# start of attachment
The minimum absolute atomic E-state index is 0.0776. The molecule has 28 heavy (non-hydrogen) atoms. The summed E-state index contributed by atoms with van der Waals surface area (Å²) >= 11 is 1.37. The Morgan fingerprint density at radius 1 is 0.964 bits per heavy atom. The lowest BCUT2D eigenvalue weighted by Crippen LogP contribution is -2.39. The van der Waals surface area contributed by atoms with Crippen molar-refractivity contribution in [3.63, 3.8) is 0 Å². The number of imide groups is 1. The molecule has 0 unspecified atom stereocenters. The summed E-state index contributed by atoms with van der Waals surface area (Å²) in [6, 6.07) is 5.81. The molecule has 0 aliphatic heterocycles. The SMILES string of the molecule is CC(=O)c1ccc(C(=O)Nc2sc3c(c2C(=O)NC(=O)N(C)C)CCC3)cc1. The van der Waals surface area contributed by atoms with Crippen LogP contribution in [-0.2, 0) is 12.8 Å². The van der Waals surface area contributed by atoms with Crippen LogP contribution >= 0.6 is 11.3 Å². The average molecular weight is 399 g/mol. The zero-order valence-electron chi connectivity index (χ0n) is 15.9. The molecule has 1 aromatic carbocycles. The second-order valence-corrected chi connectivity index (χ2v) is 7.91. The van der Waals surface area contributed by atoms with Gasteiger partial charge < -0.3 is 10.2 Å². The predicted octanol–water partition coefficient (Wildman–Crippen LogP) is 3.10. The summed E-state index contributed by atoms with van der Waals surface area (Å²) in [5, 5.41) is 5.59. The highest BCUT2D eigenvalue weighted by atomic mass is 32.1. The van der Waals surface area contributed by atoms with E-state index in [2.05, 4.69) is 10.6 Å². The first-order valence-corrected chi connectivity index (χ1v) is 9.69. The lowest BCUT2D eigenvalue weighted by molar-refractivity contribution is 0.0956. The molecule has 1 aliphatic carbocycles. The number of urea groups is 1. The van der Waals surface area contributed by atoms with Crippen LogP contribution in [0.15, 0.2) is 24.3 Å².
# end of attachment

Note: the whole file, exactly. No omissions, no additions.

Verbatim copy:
The minimum absolute atomic E-state index is 0.0776. The molecule has 28 heavy (non-hydrogen) atoms. The summed E-state index contributed by atoms with van der Waals surface area (Å²) >= 11 is 1.37. The Morgan fingerprint density at radius 1 is 0.964 bits per heavy atom. The lowest BCUT2D eigenvalue weighted by Crippen LogP contribution is -2.39. The van der Waals surface area contributed by atoms with Crippen molar-refractivity contribution in [3.63, 3.8) is 0 Å². The number of imide groups is 1. The molecule has 0 unspecified atom stereocenters. The summed E-state index contributed by atoms with van der Waals surface area (Å²) in [6, 6.07) is 5.81. The molecule has 0 aliphatic heterocycles. The SMILES string of the molecule is CC(=O)c1ccc(C(=O)Nc2sc3c(c2C(=O)NC(=O)N(C)C)CCC3)cc1. The van der Waals surface area contributed by atoms with Crippen LogP contribution in [-0.2, 0) is 12.8 Å². The van der Waals surface area contributed by atoms with Crippen LogP contribution >= 0.6 is 11.3 Å². The average molecular weight is 399 g/mol. The zero-order valence-electron chi connectivity index (χ0n) is 15.9. The molecule has 1 aromatic carbocycles. The second-order valence-corrected chi connectivity index (χ2v) is 7.91. The van der Waals surface area contributed by atoms with Gasteiger partial charge < -0.3 is 10.2 Å². The predicted octanol–water partition coefficient (Wildman–Crippen LogP) is 3.10. The summed E-state index contributed by atoms with van der Waals surface area (Å²) in [5, 5.41) is 5.59. The highest BCUT2D eigenvalue weighted by atomic mass is 32.1. The van der Waals surface area contributed by atoms with E-state index in [2.05, 4.69) is 10.6 Å². The first-order valence-corrected chi connectivity index (χ1v) is 9.69. The lowest BCUT2D eigenvalue weighted by molar-refractivity contribution is 0.0956. The molecule has 1 aliphatic carbocycles. The number of urea groups is 1. The van der Waals surface area contributed by atoms with Crippen LogP contribution in [0.15, 0.2) is 24.3 Å².